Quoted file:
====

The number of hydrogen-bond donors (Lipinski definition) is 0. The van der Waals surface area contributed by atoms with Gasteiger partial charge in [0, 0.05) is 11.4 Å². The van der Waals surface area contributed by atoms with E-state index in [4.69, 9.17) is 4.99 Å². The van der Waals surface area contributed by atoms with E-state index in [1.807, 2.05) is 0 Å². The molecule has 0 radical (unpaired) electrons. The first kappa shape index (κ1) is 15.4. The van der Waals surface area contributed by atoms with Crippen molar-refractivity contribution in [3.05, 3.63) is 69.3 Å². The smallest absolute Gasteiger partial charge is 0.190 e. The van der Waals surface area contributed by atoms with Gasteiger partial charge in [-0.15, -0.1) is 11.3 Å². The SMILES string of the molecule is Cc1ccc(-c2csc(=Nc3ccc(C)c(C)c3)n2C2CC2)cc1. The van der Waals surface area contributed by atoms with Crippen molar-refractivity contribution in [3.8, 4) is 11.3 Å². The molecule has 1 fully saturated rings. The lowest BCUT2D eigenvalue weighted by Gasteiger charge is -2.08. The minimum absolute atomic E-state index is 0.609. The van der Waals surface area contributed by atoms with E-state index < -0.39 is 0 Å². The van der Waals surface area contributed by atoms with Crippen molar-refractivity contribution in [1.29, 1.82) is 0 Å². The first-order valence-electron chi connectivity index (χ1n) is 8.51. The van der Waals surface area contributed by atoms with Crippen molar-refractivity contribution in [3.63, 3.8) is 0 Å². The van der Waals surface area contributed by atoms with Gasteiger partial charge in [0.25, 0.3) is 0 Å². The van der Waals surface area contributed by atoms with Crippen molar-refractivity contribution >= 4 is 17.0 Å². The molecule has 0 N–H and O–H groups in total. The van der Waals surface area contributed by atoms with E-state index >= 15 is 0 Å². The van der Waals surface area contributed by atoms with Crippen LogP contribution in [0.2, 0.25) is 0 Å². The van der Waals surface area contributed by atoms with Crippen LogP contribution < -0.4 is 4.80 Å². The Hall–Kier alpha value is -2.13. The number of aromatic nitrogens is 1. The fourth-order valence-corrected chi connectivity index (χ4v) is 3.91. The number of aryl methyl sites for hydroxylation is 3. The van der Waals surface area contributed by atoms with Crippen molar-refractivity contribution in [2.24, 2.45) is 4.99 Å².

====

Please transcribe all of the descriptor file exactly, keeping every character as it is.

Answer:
The number of hydrogen-bond donors (Lipinski definition) is 0. The van der Waals surface area contributed by atoms with Gasteiger partial charge in [0, 0.05) is 11.4 Å². The van der Waals surface area contributed by atoms with E-state index in [4.69, 9.17) is 4.99 Å². The van der Waals surface area contributed by atoms with E-state index in [1.807, 2.05) is 0 Å². The molecule has 0 radical (unpaired) electrons. The first kappa shape index (κ1) is 15.4. The van der Waals surface area contributed by atoms with Crippen molar-refractivity contribution in [3.05, 3.63) is 69.3 Å². The smallest absolute Gasteiger partial charge is 0.190 e. The van der Waals surface area contributed by atoms with Gasteiger partial charge in [-0.15, -0.1) is 11.3 Å². The SMILES string of the molecule is Cc1ccc(-c2csc(=Nc3ccc(C)c(C)c3)n2C2CC2)cc1. The van der Waals surface area contributed by atoms with Crippen molar-refractivity contribution in [3.8, 4) is 11.3 Å². The molecule has 1 fully saturated rings. The lowest BCUT2D eigenvalue weighted by Gasteiger charge is -2.08. The minimum absolute atomic E-state index is 0.609. The van der Waals surface area contributed by atoms with E-state index < -0.39 is 0 Å². The van der Waals surface area contributed by atoms with Crippen molar-refractivity contribution in [1.29, 1.82) is 0 Å². The first-order valence-electron chi connectivity index (χ1n) is 8.51. The van der Waals surface area contributed by atoms with Crippen molar-refractivity contribution in [3.63, 3.8) is 0 Å². The van der Waals surface area contributed by atoms with Gasteiger partial charge in [0.25, 0.3) is 0 Å². The van der Waals surface area contributed by atoms with Crippen molar-refractivity contribution >= 4 is 17.0 Å². The molecule has 0 N–H and O–H groups in total. The van der Waals surface area contributed by atoms with E-state index >= 15 is 0 Å². The van der Waals surface area contributed by atoms with Crippen LogP contribution in [0.2, 0.25) is 0 Å². The van der Waals surface area contributed by atoms with Crippen LogP contribution < -0.4 is 4.80 Å². The Hall–Kier alpha value is -2.13. The number of aromatic nitrogens is 1. The fourth-order valence-corrected chi connectivity index (χ4v) is 3.91. The number of aryl methyl sites for hydroxylation is 3. The van der Waals surface area contributed by atoms with Crippen molar-refractivity contribution in [2.24, 2.45) is 4.99 Å².